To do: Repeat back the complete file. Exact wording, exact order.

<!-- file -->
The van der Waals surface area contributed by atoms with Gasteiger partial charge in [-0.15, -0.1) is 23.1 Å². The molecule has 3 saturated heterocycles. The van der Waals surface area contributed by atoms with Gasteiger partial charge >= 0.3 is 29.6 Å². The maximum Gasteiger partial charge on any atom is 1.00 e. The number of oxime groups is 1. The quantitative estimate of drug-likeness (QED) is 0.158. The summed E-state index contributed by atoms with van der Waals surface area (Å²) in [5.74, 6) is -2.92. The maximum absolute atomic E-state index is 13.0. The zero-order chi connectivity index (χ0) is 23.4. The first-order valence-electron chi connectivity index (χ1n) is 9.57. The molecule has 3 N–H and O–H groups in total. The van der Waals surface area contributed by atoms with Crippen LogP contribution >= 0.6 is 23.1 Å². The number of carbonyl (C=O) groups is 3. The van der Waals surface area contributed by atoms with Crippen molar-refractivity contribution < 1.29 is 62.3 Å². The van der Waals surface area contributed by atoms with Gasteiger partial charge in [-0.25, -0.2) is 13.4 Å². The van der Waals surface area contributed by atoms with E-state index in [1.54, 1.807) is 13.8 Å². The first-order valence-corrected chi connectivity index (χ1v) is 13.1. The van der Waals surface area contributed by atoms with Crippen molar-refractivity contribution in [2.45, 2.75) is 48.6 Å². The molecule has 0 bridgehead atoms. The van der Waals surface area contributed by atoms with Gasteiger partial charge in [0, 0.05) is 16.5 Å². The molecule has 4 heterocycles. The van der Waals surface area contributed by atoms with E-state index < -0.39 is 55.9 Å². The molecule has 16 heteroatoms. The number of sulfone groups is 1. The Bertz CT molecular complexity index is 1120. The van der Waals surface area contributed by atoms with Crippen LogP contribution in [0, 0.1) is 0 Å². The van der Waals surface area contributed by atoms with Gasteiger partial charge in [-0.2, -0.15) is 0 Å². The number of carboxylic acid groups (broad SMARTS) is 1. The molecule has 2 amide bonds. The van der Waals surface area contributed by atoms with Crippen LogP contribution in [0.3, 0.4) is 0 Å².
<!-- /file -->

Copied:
The van der Waals surface area contributed by atoms with Gasteiger partial charge in [-0.15, -0.1) is 23.1 Å². The molecule has 3 saturated heterocycles. The van der Waals surface area contributed by atoms with Gasteiger partial charge >= 0.3 is 29.6 Å². The maximum Gasteiger partial charge on any atom is 1.00 e. The number of oxime groups is 1. The quantitative estimate of drug-likeness (QED) is 0.158. The summed E-state index contributed by atoms with van der Waals surface area (Å²) in [5.74, 6) is -2.92. The maximum absolute atomic E-state index is 13.0. The zero-order chi connectivity index (χ0) is 23.4. The first-order valence-electron chi connectivity index (χ1n) is 9.57. The molecule has 3 N–H and O–H groups in total. The van der Waals surface area contributed by atoms with Crippen LogP contribution >= 0.6 is 23.1 Å². The number of carbonyl (C=O) groups is 3. The van der Waals surface area contributed by atoms with Crippen molar-refractivity contribution < 1.29 is 62.3 Å². The van der Waals surface area contributed by atoms with Gasteiger partial charge in [-0.25, -0.2) is 13.4 Å². The van der Waals surface area contributed by atoms with E-state index in [1.54, 1.807) is 13.8 Å². The first-order valence-corrected chi connectivity index (χ1v) is 13.1. The van der Waals surface area contributed by atoms with Crippen molar-refractivity contribution in [2.45, 2.75) is 48.6 Å². The molecule has 0 bridgehead atoms. The van der Waals surface area contributed by atoms with Gasteiger partial charge in [0, 0.05) is 16.5 Å². The molecule has 4 heterocycles. The van der Waals surface area contributed by atoms with E-state index < -0.39 is 55.9 Å². The molecule has 16 heteroatoms. The number of sulfone groups is 1. The Bertz CT molecular complexity index is 1120. The van der Waals surface area contributed by atoms with Crippen LogP contribution in [0, 0.1) is 0 Å². The van der Waals surface area contributed by atoms with Gasteiger partial charge in [-0.2, -0.15) is 0 Å². The number of carboxylic acid groups (broad SMARTS) is 1. The molecule has 2 amide bonds. The van der Waals surface area contributed by atoms with Crippen LogP contribution in [0.3, 0.4) is 0 Å².